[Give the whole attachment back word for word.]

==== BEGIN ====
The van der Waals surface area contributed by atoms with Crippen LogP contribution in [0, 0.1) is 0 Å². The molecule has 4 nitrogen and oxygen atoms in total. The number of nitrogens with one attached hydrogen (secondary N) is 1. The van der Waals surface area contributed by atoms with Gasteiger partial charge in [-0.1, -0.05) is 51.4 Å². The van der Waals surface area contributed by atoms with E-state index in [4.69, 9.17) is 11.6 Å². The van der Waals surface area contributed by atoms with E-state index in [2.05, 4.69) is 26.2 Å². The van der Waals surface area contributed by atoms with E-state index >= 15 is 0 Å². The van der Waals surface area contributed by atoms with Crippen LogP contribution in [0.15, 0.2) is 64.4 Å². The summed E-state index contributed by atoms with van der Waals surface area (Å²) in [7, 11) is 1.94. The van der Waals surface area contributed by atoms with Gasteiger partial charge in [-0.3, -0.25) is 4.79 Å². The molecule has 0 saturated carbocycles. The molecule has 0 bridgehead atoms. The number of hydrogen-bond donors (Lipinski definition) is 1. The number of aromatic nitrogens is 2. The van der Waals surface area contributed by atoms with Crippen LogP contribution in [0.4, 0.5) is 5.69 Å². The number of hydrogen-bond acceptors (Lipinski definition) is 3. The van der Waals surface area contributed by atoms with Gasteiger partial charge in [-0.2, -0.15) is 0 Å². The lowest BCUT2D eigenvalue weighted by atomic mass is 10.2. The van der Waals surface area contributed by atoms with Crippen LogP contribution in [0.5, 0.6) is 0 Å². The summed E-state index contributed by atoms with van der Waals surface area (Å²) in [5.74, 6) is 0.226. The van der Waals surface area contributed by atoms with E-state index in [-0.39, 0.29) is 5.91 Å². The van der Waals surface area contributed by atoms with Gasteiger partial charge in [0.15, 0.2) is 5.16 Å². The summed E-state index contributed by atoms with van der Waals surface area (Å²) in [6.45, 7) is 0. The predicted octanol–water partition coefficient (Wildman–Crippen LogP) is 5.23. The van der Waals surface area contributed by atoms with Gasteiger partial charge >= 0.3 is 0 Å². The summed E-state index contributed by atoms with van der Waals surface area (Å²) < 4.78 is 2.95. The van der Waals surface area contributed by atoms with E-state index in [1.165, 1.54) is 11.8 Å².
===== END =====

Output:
The van der Waals surface area contributed by atoms with Crippen LogP contribution in [0, 0.1) is 0 Å². The molecule has 4 nitrogen and oxygen atoms in total. The number of nitrogens with one attached hydrogen (secondary N) is 1. The van der Waals surface area contributed by atoms with Gasteiger partial charge in [-0.1, -0.05) is 51.4 Å². The van der Waals surface area contributed by atoms with E-state index in [4.69, 9.17) is 11.6 Å². The van der Waals surface area contributed by atoms with E-state index in [2.05, 4.69) is 26.2 Å². The van der Waals surface area contributed by atoms with E-state index >= 15 is 0 Å². The van der Waals surface area contributed by atoms with Crippen LogP contribution in [0.15, 0.2) is 64.4 Å². The summed E-state index contributed by atoms with van der Waals surface area (Å²) in [7, 11) is 1.94. The van der Waals surface area contributed by atoms with Gasteiger partial charge in [-0.3, -0.25) is 4.79 Å². The molecule has 0 saturated carbocycles. The molecule has 0 bridgehead atoms. The number of hydrogen-bond donors (Lipinski definition) is 1. The number of aromatic nitrogens is 2. The van der Waals surface area contributed by atoms with Crippen LogP contribution in [0.4, 0.5) is 5.69 Å². The number of hydrogen-bond acceptors (Lipinski definition) is 3. The van der Waals surface area contributed by atoms with Gasteiger partial charge in [-0.2, -0.15) is 0 Å². The lowest BCUT2D eigenvalue weighted by atomic mass is 10.2. The van der Waals surface area contributed by atoms with Crippen LogP contribution in [0.5, 0.6) is 0 Å². The summed E-state index contributed by atoms with van der Waals surface area (Å²) in [5.74, 6) is 0.226. The van der Waals surface area contributed by atoms with E-state index in [-0.39, 0.29) is 5.91 Å². The van der Waals surface area contributed by atoms with Gasteiger partial charge in [0.15, 0.2) is 5.16 Å². The summed E-state index contributed by atoms with van der Waals surface area (Å²) in [6.45, 7) is 0. The predicted octanol–water partition coefficient (Wildman–Crippen LogP) is 5.23. The van der Waals surface area contributed by atoms with Gasteiger partial charge >= 0.3 is 0 Å². The summed E-state index contributed by atoms with van der Waals surface area (Å²) < 4.78 is 2.95. The van der Waals surface area contributed by atoms with E-state index in [1.165, 1.54) is 11.8 Å².